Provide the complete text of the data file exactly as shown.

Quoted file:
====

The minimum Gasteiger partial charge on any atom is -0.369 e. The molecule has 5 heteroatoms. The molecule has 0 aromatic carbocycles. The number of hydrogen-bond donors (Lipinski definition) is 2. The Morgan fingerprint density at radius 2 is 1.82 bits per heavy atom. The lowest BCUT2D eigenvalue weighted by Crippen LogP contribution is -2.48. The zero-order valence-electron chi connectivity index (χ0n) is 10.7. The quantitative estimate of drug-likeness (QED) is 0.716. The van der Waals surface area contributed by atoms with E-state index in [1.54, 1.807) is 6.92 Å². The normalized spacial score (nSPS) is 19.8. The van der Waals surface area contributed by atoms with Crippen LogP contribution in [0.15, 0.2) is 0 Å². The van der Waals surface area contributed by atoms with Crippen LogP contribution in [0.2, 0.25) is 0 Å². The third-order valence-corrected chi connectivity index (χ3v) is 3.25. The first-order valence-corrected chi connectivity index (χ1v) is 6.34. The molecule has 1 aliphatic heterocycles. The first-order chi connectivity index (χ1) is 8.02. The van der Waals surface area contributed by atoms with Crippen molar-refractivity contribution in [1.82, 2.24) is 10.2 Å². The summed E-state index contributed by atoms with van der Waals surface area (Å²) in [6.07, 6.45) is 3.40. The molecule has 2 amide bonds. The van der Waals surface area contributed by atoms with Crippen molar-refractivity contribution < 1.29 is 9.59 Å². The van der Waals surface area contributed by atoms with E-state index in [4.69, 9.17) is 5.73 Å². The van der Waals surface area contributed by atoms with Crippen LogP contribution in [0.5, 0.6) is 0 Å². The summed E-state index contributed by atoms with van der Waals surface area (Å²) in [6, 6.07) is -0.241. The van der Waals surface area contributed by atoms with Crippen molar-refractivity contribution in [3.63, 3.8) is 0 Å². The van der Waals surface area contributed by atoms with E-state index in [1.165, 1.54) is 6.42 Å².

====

The minimum Gasteiger partial charge on any atom is -0.369 e. The molecule has 5 heteroatoms. The molecule has 0 aromatic carbocycles. The number of hydrogen-bond donors (Lipinski definition) is 2. The Morgan fingerprint density at radius 2 is 1.82 bits per heavy atom. The lowest BCUT2D eigenvalue weighted by Crippen LogP contribution is -2.48. The zero-order valence-electron chi connectivity index (χ0n) is 10.7. The quantitative estimate of drug-likeness (QED) is 0.716. The van der Waals surface area contributed by atoms with E-state index in [1.54, 1.807) is 6.92 Å². The normalized spacial score (nSPS) is 19.8. The van der Waals surface area contributed by atoms with Crippen LogP contribution in [0.15, 0.2) is 0 Å². The van der Waals surface area contributed by atoms with Crippen LogP contribution in [0.2, 0.25) is 0 Å². The third-order valence-corrected chi connectivity index (χ3v) is 3.25. The first-order valence-corrected chi connectivity index (χ1v) is 6.34. The molecule has 1 aliphatic heterocycles. The first-order chi connectivity index (χ1) is 8.02. The van der Waals surface area contributed by atoms with Crippen molar-refractivity contribution in [1.82, 2.24) is 10.2 Å². The summed E-state index contributed by atoms with van der Waals surface area (Å²) in [6.07, 6.45) is 3.40. The molecule has 2 amide bonds. The van der Waals surface area contributed by atoms with Crippen molar-refractivity contribution < 1.29 is 9.59 Å². The van der Waals surface area contributed by atoms with E-state index in [4.69, 9.17) is 5.73 Å². The van der Waals surface area contributed by atoms with Crippen LogP contribution in [0.5, 0.6) is 0 Å². The summed E-state index contributed by atoms with van der Waals surface area (Å²) in [6, 6.07) is -0.241. The van der Waals surface area contributed by atoms with Crippen molar-refractivity contribution in [3.63, 3.8) is 0 Å². The van der Waals surface area contributed by atoms with E-state index in [1.165, 1.54) is 6.42 Å².